I remember that it’s always incumbent upon the brave to protect the fearful, for a few to sacrifice for the many, but it doesn’t feel good when I compare the fear of driving through a minefield, getting shot at by snipers or having mortars explode around me to someone’s fear of simply asking me what that was like.

Lippmeier: The number one question people shouldn’t ask is, “Have you ever killed anyone?” That is by far the question I ‘ve been asked the most, and it’s definitely a loaded question and a very personal one, as well.

Besides that, most vets will let you know if they don’t want to answer a certain question, or they may shut down if a question strikes a nerve. Again, just respect that and move on. I’m sure there are questions that would make anyone uncomfortable, so just use your best judgment and treat vets with the same respect you would treat any person you just met.

Q: Are there any things you wish people knew about the military or veterans?
Nash: Not every service member experiences combat. Most don’t. It’s important to not discount their sacrifice in the time they spend away from their loved ones and the relative hazards to their job. Also, when it comes to injuries, you must understand that paralysis and amputations are dramatic, but many injuries are unseen. A lot of folks look at me and say things like, “Well, it looks like you are doing just fine.” To which I think, yeah, it’s just my brain and spine that were damaged. No big deal. But I don’t say that.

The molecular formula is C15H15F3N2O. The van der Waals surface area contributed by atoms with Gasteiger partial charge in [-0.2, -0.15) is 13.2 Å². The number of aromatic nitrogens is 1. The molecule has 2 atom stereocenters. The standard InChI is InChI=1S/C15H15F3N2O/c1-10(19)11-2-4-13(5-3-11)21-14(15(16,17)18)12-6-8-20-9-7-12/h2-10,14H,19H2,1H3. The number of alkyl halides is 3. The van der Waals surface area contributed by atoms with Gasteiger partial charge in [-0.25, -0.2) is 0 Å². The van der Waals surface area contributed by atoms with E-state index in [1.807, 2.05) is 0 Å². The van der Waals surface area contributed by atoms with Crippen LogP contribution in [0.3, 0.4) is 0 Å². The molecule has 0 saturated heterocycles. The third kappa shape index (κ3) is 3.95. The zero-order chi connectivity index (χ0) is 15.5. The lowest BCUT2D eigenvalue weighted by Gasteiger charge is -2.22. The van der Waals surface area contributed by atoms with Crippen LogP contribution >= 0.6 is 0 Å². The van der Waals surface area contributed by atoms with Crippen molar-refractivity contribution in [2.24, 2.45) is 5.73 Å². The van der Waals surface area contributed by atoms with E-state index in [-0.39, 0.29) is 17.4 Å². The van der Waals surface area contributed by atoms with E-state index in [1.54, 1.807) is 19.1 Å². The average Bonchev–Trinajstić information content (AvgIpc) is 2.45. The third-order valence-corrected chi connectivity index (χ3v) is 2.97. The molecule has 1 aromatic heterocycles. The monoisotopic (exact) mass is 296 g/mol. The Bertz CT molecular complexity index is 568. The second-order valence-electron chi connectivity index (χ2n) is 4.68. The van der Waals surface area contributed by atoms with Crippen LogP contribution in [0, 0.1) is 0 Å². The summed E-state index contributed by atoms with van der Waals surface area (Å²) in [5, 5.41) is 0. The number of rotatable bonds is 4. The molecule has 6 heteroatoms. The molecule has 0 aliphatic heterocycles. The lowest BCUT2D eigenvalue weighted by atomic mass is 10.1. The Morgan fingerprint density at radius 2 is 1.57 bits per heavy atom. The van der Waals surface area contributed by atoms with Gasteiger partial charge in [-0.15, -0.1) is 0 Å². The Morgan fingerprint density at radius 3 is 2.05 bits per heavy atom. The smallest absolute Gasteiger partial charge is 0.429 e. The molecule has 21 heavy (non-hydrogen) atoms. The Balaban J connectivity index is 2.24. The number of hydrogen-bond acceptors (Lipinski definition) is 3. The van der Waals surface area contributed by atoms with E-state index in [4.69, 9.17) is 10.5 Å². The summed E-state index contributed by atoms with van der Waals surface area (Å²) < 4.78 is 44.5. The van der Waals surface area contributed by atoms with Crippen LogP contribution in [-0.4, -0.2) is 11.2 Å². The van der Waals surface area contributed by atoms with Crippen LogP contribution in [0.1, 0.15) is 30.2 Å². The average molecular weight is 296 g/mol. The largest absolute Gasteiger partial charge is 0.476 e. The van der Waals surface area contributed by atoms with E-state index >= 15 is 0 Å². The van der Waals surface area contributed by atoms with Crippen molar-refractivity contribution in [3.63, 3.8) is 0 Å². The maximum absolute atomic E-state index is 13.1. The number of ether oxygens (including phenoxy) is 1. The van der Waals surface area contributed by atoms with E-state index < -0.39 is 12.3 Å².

Lippmeier: The biggest thing that I wish people knew is that everyone’s military experience will vary. Just because someone was in the military doesn’t mean they were in combat. The majority of veterans don’t see combat, but just because a vet wasn’t in combat doesn’t make their service less honorable. Without vets that didn’t see combat, the combat guys wouldn’t be able to do their jobs.

Another thing is that not all injuries are visible. You can spot guys who are missing limbs or using wheelchairs or other devices, but the majority of vets who are injured have “invisible wounds.” Just because I have 10 fingers and 10 toes doesn’t mean I don’t have five herniated discs, scar tissue in my brain, severe post-traumatic stress disorder, and a laundry list of other injuries. So just realize there can be a plethora of things going on with someone even though he or she looks ok.

Q: Any other tips for how civilians can communicate better with veterans?